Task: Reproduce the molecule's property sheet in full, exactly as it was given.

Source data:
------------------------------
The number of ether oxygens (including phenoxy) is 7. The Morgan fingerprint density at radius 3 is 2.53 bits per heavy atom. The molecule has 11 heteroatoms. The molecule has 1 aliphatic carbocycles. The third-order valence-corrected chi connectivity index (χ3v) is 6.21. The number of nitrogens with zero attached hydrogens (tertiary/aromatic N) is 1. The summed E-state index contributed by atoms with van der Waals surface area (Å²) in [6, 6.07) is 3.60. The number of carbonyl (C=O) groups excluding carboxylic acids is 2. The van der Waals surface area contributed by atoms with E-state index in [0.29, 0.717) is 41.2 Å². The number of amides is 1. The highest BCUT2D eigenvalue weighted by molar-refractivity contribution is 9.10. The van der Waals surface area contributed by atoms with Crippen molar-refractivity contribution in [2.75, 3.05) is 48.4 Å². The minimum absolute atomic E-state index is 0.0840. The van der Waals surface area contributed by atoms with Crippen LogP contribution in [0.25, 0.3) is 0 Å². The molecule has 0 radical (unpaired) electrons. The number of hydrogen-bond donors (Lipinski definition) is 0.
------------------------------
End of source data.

The number of ether oxygens (including phenoxy) is 7. The Morgan fingerprint density at radius 3 is 2.53 bits per heavy atom. The molecule has 11 heteroatoms. The molecule has 1 aliphatic carbocycles. The third-order valence-corrected chi connectivity index (χ3v) is 6.21. The number of nitrogens with zero attached hydrogens (tertiary/aromatic N) is 1. The summed E-state index contributed by atoms with van der Waals surface area (Å²) in [6, 6.07) is 3.60. The number of carbonyl (C=O) groups excluding carboxylic acids is 2. The van der Waals surface area contributed by atoms with E-state index in [0.29, 0.717) is 41.2 Å². The number of amides is 1. The highest BCUT2D eigenvalue weighted by molar-refractivity contribution is 9.10. The van der Waals surface area contributed by atoms with Crippen molar-refractivity contribution in [2.75, 3.05) is 48.4 Å². The minimum absolute atomic E-state index is 0.0840. The van der Waals surface area contributed by atoms with Crippen LogP contribution in [0.25, 0.3) is 0 Å². The molecule has 0 radical (unpaired) electrons. The number of hydrogen-bond donors (Lipinski definition) is 0.